Kristina was forced into the vehicle of a man from a neighbouring city while she was innocently walking towards a friend’s house, not even three kilometres from home. When she tried to protest, he hit her repeatedly and gripped her arm as she tried to open the door to escape. Somehow, she got free and ran out. He then pulled the car over to the side of the road and ran after her. When he caught up with her a struggle ensued and it was then that he beat her with a steel rod, the type one uses to change a tire. Apparently, he had hidden it within his jacket (ironic as he later lied about this in court claiming he was ‘mentally insane,’ then retracting the statement when the judge pressed him on it). The force of the impact knocked her out and he dragged her half-conscious body back to the car and then drove her to the border region with Bosnia where for hours he raped, tortured, and continued to do all sorts of disgusting and heinous things to her while she lay there wounded and pleading to be released. When he was finished, he dragged her body to the tip of the mountain and threw her down, like she was a bag of potatoes. No consideration for a human life whatsoever. I wish I could tell you that her misery ended there, only it didn’t. We later learned from the coroner that she somehow survived this tumble, hitting rocks and crags as she was hurled down. She was alive for a few hours more before the hand of God took her. Of all the things we heard after her body was discovered, that was the hardest thing to bear. My aunt would cry over and over again, “to think how cold and bruised she must have been, calling my name in the snow and, rain and I couldn’t help her.” I cry while typing this, a river of tears every time I think of it and in Croatian it sounds so much worse than in English. Can there be anything worse in this world than for a parent to lose their child and in such a way?
You think you know what a person must be going through and feeling, but there is no possible way to know. Take your own grief and multiply it by a million and still it is not enough. For my Aunt, the grief was so overwhelming that it felt like a 60,000,000 pound weight dragging her deeper and deeper down the ocean every single day. My uncle retreated into himself. My cousin Luka, who was to have driven his sister that fateful day but couldn’t get to her in time, can one just imagine the thoughts that will plague him for the rest of his life? For me personally her death brought out so many ‘what if’s.’ For days, weeks and months, I used to fantasize about the type of personal revenge I would extract on her murderer. Of course we live in a country where a crime is punishable by the rule of the law and the law only. However, if you think that prevented the worst sorts of thoughts from entering my head, or that of my male cousins, think again. It was probably the only thing that kept me going and which kept me sane. I know people judged me for it and called me crazy and truthfully, I don’t care. Until it happens to you or your family, you can never understand what this type of pain means or what it can do to a person, even a sane and rational one. I stopped believing in man’s justice and only craved heavenly justice. For three long days that seemed like eternity we all held our breadth, and the entire nation did as well. I recall the grief-stricken face of the Mayor, a family friend, truly sickened and upset, the anchorman on the main state TV station who couldn’t keep a tear from sliding down his cheek while reporting on the day of the funeral, or the wife of the Prime Minister, a personal friend who wept as if it were her own child. When I look back on this from today’s vantage point eight years later, I know that it is because as a small country, where everyone knows everyone, we felt we were invulnerable from this sort of thing ever happening. For this reason, the fear and sorrow that gripped the nation was understandable. The support and kind wishes of our neighbours, friends, and even our enemies, was indescribable. In this one thing - the brutal murder and loss of a child, a daughter, sister, niece, cousin, friend and citizen - everyone was united in their own variation of heartache and sorrow.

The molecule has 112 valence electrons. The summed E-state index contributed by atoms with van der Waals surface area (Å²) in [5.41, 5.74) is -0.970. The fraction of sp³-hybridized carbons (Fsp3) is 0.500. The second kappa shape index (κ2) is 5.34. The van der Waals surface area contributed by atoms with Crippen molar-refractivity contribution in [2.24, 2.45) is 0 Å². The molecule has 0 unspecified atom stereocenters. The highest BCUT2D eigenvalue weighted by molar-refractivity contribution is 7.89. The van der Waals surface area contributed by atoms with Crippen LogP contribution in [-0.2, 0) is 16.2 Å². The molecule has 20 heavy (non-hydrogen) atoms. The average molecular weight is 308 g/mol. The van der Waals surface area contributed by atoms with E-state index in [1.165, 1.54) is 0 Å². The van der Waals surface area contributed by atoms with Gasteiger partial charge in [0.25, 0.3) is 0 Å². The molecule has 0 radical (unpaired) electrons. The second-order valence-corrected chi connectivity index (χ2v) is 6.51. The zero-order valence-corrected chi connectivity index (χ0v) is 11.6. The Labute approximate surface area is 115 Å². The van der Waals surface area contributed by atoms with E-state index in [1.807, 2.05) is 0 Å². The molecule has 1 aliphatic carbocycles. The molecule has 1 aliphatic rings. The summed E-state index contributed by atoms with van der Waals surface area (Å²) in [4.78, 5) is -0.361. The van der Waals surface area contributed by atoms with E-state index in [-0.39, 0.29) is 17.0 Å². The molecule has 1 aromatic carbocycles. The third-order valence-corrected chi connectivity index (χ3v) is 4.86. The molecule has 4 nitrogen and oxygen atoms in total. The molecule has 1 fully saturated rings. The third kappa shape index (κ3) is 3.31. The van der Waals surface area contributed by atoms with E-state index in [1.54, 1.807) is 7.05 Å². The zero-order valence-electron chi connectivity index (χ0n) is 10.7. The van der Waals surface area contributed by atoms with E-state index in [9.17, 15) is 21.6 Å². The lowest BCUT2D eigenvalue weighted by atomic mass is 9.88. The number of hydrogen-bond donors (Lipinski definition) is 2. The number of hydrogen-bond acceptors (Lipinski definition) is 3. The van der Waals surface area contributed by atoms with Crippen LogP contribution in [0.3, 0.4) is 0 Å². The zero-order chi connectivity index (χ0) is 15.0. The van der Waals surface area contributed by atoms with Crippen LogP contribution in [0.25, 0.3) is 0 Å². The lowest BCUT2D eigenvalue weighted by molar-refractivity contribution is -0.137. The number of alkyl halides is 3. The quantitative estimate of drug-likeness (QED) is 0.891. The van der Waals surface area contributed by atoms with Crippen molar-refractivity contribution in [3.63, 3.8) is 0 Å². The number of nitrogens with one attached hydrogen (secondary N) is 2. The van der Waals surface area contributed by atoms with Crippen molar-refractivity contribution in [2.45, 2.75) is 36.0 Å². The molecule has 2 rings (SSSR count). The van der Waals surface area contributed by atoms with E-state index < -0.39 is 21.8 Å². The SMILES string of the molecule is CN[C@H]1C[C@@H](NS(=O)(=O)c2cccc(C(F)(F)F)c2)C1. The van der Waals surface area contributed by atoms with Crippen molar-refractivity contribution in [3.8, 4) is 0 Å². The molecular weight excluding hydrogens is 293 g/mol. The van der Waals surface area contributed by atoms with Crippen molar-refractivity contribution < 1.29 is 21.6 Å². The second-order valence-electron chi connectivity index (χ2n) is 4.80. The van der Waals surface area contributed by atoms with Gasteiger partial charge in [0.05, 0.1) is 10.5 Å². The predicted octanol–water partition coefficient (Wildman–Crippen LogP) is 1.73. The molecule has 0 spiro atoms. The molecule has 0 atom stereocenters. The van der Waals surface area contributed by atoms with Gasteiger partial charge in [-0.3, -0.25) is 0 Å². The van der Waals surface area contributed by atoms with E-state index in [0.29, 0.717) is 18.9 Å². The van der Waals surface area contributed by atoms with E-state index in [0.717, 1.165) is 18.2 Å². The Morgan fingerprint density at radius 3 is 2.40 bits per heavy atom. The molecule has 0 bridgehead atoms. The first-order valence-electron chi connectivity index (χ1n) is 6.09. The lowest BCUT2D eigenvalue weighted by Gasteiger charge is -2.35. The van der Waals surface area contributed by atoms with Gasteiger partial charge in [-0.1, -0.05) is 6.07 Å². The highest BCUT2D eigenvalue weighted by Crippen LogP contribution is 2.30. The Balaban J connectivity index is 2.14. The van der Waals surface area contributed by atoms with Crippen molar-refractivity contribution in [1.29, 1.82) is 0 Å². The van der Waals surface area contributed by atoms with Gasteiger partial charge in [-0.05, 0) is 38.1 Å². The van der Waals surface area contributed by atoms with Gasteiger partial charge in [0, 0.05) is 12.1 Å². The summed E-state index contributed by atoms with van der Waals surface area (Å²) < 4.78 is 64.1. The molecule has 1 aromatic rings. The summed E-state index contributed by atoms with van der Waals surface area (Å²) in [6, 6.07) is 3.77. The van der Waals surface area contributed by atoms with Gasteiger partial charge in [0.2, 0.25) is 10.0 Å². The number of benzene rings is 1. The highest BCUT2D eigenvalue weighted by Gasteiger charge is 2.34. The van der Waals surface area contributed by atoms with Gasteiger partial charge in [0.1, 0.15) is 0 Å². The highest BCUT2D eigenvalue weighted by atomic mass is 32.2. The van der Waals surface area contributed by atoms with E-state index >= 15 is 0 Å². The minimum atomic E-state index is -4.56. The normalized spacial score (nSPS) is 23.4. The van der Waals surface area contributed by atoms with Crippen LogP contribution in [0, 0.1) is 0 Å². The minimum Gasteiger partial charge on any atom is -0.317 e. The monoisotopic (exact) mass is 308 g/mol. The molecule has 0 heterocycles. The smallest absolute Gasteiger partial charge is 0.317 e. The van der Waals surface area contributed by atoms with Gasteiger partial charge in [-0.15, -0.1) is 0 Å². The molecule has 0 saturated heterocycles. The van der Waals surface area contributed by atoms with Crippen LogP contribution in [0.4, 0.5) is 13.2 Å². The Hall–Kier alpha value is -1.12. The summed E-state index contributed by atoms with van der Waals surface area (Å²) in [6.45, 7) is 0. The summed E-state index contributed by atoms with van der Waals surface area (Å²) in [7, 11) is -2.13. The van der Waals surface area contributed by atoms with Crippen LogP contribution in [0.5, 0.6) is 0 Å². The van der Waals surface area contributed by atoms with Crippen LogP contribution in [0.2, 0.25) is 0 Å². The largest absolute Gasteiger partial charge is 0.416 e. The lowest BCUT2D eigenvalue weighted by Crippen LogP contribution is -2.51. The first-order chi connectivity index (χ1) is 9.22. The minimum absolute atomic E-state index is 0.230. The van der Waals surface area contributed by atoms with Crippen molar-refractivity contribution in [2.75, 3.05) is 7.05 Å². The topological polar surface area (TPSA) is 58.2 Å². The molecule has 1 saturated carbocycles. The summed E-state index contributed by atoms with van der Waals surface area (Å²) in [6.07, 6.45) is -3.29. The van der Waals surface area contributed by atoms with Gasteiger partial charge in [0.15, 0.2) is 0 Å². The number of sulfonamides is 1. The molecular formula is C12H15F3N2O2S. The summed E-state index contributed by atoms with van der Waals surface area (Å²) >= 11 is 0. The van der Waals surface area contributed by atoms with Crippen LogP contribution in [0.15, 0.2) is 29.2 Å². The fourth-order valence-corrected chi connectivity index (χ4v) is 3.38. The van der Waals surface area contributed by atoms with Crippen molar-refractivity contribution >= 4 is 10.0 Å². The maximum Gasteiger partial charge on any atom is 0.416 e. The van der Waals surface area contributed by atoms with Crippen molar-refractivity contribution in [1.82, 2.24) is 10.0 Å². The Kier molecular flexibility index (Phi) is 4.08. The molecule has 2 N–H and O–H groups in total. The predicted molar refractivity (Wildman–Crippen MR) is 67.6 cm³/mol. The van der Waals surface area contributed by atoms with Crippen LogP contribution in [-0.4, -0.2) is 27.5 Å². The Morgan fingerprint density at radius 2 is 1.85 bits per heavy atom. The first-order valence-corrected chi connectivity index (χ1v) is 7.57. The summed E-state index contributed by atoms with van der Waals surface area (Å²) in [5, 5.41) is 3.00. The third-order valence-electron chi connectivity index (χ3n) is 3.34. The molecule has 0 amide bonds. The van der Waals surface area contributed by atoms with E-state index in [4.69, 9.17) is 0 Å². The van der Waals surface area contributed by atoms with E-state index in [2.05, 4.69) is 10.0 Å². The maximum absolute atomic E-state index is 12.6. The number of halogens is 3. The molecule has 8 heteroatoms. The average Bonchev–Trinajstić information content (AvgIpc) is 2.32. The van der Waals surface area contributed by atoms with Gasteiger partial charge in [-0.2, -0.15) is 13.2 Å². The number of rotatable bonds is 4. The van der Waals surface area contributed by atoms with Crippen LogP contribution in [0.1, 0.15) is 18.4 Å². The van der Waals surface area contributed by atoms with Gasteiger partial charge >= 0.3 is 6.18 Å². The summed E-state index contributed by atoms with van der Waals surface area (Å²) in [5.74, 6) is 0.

In writing this, I know that Iceland will wake up tomorrow with some closure and that the nation will feel a little bit better knowing that Birna’s beautiful soul will finally be put to rest and that her family will finally be able to hold a funeral and ‘move on’. However, let me remind you that funeral’s do not mean the grieving ends, and her family will never be able to ‘move on’, at least not in the way that people seem to think they will. Her death only marks the beginning of a new and never-ending chapter of grief that will affect them, shape them, haunt them, and yes, dare I say it, even strengthen them until the day they see her lovely face again. I know...because it happened to me.
In commemoration of my cousin, Kristina Šušnjara, a beautiful and talented girl, whose Shakespearean voice was taken too early, and whose writer’s voice was silenced. I carry on your flame and your pen…. And to you Birna Brjἀnsdottir, a young woman I never had the opportunity to know, but who was blessed to walk the shores of Iceland, the country I plan to one day call home, may the angels shine their light on you and keep your smile forever.